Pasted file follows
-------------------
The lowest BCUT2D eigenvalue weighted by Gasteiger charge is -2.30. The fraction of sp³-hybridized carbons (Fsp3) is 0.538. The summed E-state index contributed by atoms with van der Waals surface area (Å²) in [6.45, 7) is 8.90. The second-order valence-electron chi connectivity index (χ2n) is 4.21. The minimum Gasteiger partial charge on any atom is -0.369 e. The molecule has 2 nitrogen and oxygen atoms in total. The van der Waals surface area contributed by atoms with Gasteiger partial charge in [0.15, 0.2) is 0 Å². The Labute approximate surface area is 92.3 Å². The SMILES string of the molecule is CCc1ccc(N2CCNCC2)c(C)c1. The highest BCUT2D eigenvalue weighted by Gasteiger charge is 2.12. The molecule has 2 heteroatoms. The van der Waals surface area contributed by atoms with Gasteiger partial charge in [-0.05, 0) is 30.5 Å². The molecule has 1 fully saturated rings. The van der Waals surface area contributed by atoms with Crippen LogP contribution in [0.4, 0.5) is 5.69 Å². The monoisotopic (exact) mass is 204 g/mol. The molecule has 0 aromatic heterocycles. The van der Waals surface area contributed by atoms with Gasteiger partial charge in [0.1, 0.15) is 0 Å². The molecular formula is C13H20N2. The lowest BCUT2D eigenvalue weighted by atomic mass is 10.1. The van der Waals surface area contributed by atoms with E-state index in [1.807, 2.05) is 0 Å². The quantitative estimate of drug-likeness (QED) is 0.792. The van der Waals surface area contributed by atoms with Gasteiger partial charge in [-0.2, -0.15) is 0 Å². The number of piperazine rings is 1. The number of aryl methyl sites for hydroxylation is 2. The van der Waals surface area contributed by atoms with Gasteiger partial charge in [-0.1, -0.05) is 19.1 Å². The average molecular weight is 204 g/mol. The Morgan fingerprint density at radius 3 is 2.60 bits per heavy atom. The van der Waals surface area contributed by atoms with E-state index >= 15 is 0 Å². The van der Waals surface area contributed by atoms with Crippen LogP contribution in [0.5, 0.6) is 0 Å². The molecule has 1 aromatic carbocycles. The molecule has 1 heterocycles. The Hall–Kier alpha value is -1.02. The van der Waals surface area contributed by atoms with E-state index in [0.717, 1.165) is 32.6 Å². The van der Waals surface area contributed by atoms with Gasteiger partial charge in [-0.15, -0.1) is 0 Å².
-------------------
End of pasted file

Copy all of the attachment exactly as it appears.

The lowest BCUT2D eigenvalue weighted by Gasteiger charge is -2.30. The fraction of sp³-hybridized carbons (Fsp3) is 0.538. The summed E-state index contributed by atoms with van der Waals surface area (Å²) in [6.45, 7) is 8.90. The second-order valence-electron chi connectivity index (χ2n) is 4.21. The minimum Gasteiger partial charge on any atom is -0.369 e. The molecule has 2 nitrogen and oxygen atoms in total. The van der Waals surface area contributed by atoms with Gasteiger partial charge in [0.15, 0.2) is 0 Å². The Labute approximate surface area is 92.3 Å². The SMILES string of the molecule is CCc1ccc(N2CCNCC2)c(C)c1. The highest BCUT2D eigenvalue weighted by Gasteiger charge is 2.12. The molecule has 2 heteroatoms. The van der Waals surface area contributed by atoms with Gasteiger partial charge in [-0.05, 0) is 30.5 Å². The molecule has 1 fully saturated rings. The van der Waals surface area contributed by atoms with Crippen LogP contribution in [0.4, 0.5) is 5.69 Å². The monoisotopic (exact) mass is 204 g/mol. The molecule has 0 aromatic heterocycles. The van der Waals surface area contributed by atoms with Gasteiger partial charge in [0.1, 0.15) is 0 Å². The molecular formula is C13H20N2. The lowest BCUT2D eigenvalue weighted by atomic mass is 10.1. The van der Waals surface area contributed by atoms with E-state index in [1.807, 2.05) is 0 Å². The quantitative estimate of drug-likeness (QED) is 0.792. The van der Waals surface area contributed by atoms with Gasteiger partial charge in [-0.2, -0.15) is 0 Å². The number of piperazine rings is 1. The number of aryl methyl sites for hydroxylation is 2. The van der Waals surface area contributed by atoms with Gasteiger partial charge in [-0.1, -0.05) is 19.1 Å². The average molecular weight is 204 g/mol. The Morgan fingerprint density at radius 3 is 2.60 bits per heavy atom. The van der Waals surface area contributed by atoms with E-state index >= 15 is 0 Å². The van der Waals surface area contributed by atoms with Crippen LogP contribution in [0.5, 0.6) is 0 Å². The molecule has 1 aromatic carbocycles. The molecule has 1 heterocycles. The Hall–Kier alpha value is -1.02. The van der Waals surface area contributed by atoms with E-state index in [0.717, 1.165) is 32.6 Å². The van der Waals surface area contributed by atoms with Gasteiger partial charge in [-0.15, -0.1) is 0 Å².